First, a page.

Trench 3D NAND: The solid-state future?

Like any solid-state technology, 3D NAND will reach a point when it can’t meet demand for increased density, and replacement technology will come along. Semiconductor and nanotechnology research powerhouse IMEC reckons the answer will lie with Trench 3D NAND.

IMEC, the Interuniversity Microelectronics Centre, is a non-profit R&D institute with 4,000 research staff headquartered in Leuven, Belgium, and a track record for shrinking electronics to increase compute and memory performance.

An article from the institute, titled “The role of 3D-NAND-Flash and FeFET in the data storage roadmap” discusses how semiconductor elements like NAND cells are shrunk in the x, y, and z (length, width, height) dimensions to make the cells smaller so more can be built on a wafer to make denser chips and thus lower-cost or higher-capacity devices.


3D NAND was a response to scaling down limitations of planar NAND technology, which was based on floating gate transistors – floating, because its threshold voltage changes as the cell is written with a binary value and electrons flow across it. Planar, or 2D NAND, cell dimensions were progressively shrunk from 120nm, but from the 20–15nm level access speed decreases, the read error rate goes up, and program/erase (write) cycle number goes down – all because there basically aren’t enough electrons available to keep the cell’s state stable.

With 3D NAND, the planar cells were flipped from a horizontal to vertical orientation and strings of them built to form 3D layers. At the same time the cell dimensions were increased to to 30–50nm, with a 140nm x–y pitch, thus increasing the number of electrons per bit and making cells easier and faster to read and have a longer life.

IMEC 3D NAND structure. BL = bitline. WP = word plate. BSP = bottom select plate. SP = source plate. TSL = top select line

NAND chip density (capacity) can be increased by adding more layers, and the layer count has gone up from 12 through 24, 32, 468, 64, 96, 112, and is now at the 144 and 176-layer levels – depending on the manufacturer – with 200+, 500+, and even 1,000 layers in prospect.

3D NAND also increased density by adding bits to a cell, starting from single-layer cells (SLC) to 2-bit multi-layer cells (MLC), 3-bit triple layer cells (TLC), 4-bit quad-layer cells (QLC), and 5-bit penta-level cell (PLC) technology in development. 

The counter to development in this fashion is that each step upwards in layer count prolongs production of the wafer. A hole etched through 64 layers is easier to do than 112 and 144 layers – the deeper the hole, the harder it is to etch consistently.

The foundry tools needed to deposit the layers of chemicals and etch out holes have to become more capable and complex as layer counts increase, adding to cost. There can be stress-induced errors in cells as layer counts increase as well, so finer, more precise production control is needed.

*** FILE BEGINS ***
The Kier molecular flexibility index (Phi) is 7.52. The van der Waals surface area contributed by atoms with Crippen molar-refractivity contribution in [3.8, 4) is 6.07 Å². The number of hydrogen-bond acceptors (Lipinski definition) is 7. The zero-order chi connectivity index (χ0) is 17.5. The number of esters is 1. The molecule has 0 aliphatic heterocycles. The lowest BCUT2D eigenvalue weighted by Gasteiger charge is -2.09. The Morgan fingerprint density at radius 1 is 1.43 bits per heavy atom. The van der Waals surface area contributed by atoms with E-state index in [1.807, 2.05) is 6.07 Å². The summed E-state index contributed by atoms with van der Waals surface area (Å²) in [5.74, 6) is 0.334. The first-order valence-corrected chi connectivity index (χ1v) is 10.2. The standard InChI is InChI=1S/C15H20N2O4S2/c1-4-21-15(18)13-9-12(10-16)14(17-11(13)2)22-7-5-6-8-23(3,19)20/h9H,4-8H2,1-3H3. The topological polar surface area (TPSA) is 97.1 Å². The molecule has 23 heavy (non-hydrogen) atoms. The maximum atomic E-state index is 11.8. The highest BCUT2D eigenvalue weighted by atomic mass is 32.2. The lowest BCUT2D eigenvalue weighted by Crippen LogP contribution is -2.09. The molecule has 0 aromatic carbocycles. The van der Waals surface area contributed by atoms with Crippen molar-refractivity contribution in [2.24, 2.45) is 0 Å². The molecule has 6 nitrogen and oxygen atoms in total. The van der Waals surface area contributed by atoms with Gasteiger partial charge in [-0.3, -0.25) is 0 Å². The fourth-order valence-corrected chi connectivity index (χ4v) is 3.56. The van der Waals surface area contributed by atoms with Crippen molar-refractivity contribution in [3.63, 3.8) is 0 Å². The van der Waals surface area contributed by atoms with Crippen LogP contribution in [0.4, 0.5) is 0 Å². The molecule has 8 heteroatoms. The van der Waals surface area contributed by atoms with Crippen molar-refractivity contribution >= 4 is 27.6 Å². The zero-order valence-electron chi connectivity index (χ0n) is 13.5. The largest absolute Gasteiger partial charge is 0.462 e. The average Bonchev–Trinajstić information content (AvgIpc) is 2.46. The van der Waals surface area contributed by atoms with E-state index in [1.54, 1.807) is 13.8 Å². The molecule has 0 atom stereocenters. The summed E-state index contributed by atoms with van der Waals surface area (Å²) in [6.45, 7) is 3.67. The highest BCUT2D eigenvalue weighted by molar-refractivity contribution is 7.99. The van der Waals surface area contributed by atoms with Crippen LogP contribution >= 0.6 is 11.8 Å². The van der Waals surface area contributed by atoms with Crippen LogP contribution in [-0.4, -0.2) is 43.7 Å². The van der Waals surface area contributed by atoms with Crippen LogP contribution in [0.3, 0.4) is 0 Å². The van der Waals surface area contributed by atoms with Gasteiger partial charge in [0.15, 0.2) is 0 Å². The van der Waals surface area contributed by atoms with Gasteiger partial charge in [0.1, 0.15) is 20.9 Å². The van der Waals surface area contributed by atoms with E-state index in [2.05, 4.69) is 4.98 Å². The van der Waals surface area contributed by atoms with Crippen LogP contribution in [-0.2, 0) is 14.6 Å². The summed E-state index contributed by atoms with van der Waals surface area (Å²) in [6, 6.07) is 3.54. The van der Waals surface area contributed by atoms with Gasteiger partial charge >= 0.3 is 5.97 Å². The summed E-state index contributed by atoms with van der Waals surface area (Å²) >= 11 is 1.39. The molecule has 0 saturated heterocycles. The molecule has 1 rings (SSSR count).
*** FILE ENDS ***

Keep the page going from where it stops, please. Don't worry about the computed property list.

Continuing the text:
The difficulty at 200+ layers will be commensurately greater and larger again at 500 or more layers. String-stacking – placing two blocks of 3D NAND chips one above the other to bypass this problem – has already been done by some manufacturers, with, for example, a 128-layer device built from two 64-layer components. 

But string-stacking delays the inevitable. Some time in the future the extra production difficulty will make it cost-prohibitive to go to the next layer count. At that point, the IMEC authors suggest, the NAND cells will have to get smaller again to enable denser chips to be built and so increase drive capacity and/or lower electricity consumption and ease cooling. 

The authors suggest we could see “stacks of 1,000 layers being unavailable until 2030” unless new technology is explored.


Generally speaking, 3D NAND has a cylindrical gate-all-around (GAA) design, and shrinking the cell size would mean component layer thicknesses and height would be reduced, threatening the ability of the cell to meet performance, stability, and longevity requirements.

The IMEC authors suggest a trench-like architecture in which “the memory cells are no longer circular. They are implemented at the sidewall of a trench, with two transistors at opposite ends of the trench, which significantly increases bit density.”

They write: “From an operation point of view, this trench cell resembles a planar unit cell (being put upright) compared to the circular GAA NAND-Flash cell.”  

In their view, “Although it comes with a slight penalty in electrical characteristics (such as the program/erase window), the unit cell area in a trench-like configuration can be reduced in the x–y direction compared to a ‘GAA’ cell. As such, the trench cell is put forward as a next generation NAND-Flash cell architecture – expected to reduce the x–y pitch from today’s 140nm (effective) to about 30nm.”

Ze height is ze problem

Reduction in the z-dimension (height) may need material changes. “A z-shrink of the NAND-Flash layer stack involves squeezing the materials that are used for creating the word-line layers, including the word-line metal.”

They write: “Reducing the word-line metal thickness comes along with an unwanted resistivity increase, which enhances resistance-capacitance (RC) delay and slows down access times. IMEC, therefore, is looking at alternative metals such as Ru (Ruthenium) and (barrierless) Mo (Molybdenum) with potentially lower resistivity at small dimensions.”

IMEC researchers are “exploring alternative materials for the charge trap layers, the tunnel dielectrics and the metal gate stack, and … investigating their impact on memory performance.”

It’s a whole lot of work-in-progress and the NAND foundry folks and their in-house research engineers have to be involved as well –; they get to make the NAND wafers, after all. 

If you are interested further then read the paper – there’s lots more in it.